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In little more than a week, Ottawa has launched two emergency income relief programs totalling $15-billion, scrapped them, and then introduced a $40-billion replacement that upends decades of employment insurance rules.

That speed of action is a testament to the fast-moving nature of the coronavirus-driven economic crisis, which has already pushed one million Canadians to apply for Employment Insurance (EI) benefits. And this is just the start.

The federal government projects that four million workers will apply for the new Canada Emergency Response Benefit (CERB), which will pay $2,000 a month for four months to individuals who have lost income because of the novel coronavirus.

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Unlike EI, those workers will not have to prove they qualify under a stringent set of rules. The self-employed will qualify, including business owners. Even workers who haven’t lost their job can collect – if they are no longer being paid and are laid off, that will be enough to allow them to receive CERB payments.

“It’s universal employment insurance,” says Lindsay Tedds, scientific director of fiscal and economic policy at the University of Calgary’s School of Public Policy.

The Liberal government is repackaging two previously promised benefits for Canadians whose working lives are disrupted by COVID-19. The Canadian Press

The CERB differs from the decades-old EI system in at least one other notable way: It is not tied to the recipient’s previous employment income. All recipients are paid $2,000 a month.

That flat benefit means the CERB disproportionately helps recipients at the lower end of the income scale – the kind of worker most likely to have been caught up in the initial rounds of layoffs in the hospitality and retail sectors, says David Macdonald, senior economist at the Canadian Centre for Policy Alternatives. He estimates that four out of five workers will be better off under the CERB than under EI.

The CERB would replace 89 per cent of the lost income of a minimum-wage employee in Ontario working a 40-hour week. EI benefits would replace just 55 per cent of employment income.

But as income rises, the CERB becomes relatively less attractive. The maximum payment under the CERB is $500 a week, but EI weekly payments top out at $572 – a 14-per-cent gap. Once a worker’s annual income exceeds $47,272, he or she would be better off under EI than the new program.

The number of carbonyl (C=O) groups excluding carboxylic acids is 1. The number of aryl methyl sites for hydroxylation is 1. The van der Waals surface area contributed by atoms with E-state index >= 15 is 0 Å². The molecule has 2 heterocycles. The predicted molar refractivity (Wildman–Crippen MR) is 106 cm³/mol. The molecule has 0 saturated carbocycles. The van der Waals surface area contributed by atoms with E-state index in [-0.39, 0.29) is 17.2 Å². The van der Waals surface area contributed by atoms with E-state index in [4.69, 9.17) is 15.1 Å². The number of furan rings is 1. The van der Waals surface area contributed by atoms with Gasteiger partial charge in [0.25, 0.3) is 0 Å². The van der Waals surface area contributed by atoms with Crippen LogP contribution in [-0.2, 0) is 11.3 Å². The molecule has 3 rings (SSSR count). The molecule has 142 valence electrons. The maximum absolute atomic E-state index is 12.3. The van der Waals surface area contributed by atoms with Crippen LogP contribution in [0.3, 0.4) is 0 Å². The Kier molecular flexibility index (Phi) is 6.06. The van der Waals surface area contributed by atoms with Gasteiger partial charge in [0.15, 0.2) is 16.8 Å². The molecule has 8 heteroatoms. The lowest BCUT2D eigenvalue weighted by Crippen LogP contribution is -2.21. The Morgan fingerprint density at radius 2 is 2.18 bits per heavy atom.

However, Mr. Macdonald notes that EI recipients may have to wait significantly longer for their payments than recipients of CERB benefits. Ottawa introduced the new program, in part, because of enormous backlogs in recent EI applications.

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One major change in the CERB program from its one-week-old predecessor, and from EI, is that workers who are furloughed – employed but not paid – are eligible to receive payments.

Finance Minister Bill Morneau is referring to those payments as “wage subsidies.” He’s been using that label as the government has come under mounting pressure to increase the 10-per-cent wage subsidy program it announced last week – subsidies that are paid to employers.

“The way that we have decided to move forward on this is we are providing a wage subsidy that’s going to go directly to employees,” Mr. Morneau said in the Senate on Wednesday, responding to questions from Conservative Senator Don Plett.

Business groups have repeatedly contrasted Canada’s 10-per-cent subsidy with much higher emergency subsidies in other countries, particularly Denmark’s 75-per-cent program. When questioned on Wednesday about that gap, Mr. Morneau disputed the suggestion that Denmark’s program is more advantageous, saying that Canada’s support for small- and medium-sized businesses is “superior.”

On Friday, the government acceded to that pressure, with Prime Minister Justin Trudeau annoucning that the government is expanding wage subsides for “qualifying” small and medium businesses to 75 per cent, backdated to March 15.

Details of the expanded subsidies, including their cost, have yet to be released. For the moment, the funds to be paid to workers under the CERB, forecast at $40-billion, are 10 times greater than the $3.9-billion to be paid to employers as 10-per-cent wage subsidies.

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Dr. Tedds said the eligibility of unpaid, but not terminated, workers to receive CREB payments will help preserve employer-employee attachments. But she warned of inadvertent incentives that Ottawa may be create with large subsidies paid directly to workers: Companies may be nudged toward furloughing their more expensive staff, knowing they can recall them once lockdowns have been eased.

Speaking at his daily press conference on Friday, Mr. Trudeau acknowledged the importance of retaining the ties between employees and their workplace – urging businesses to make use of the wage subsidies, including by avoiding layoffs and even rehiring laid-off workers.

Tax and Spend is a new series that examines the intricacies and oddities of taxation and government spending.

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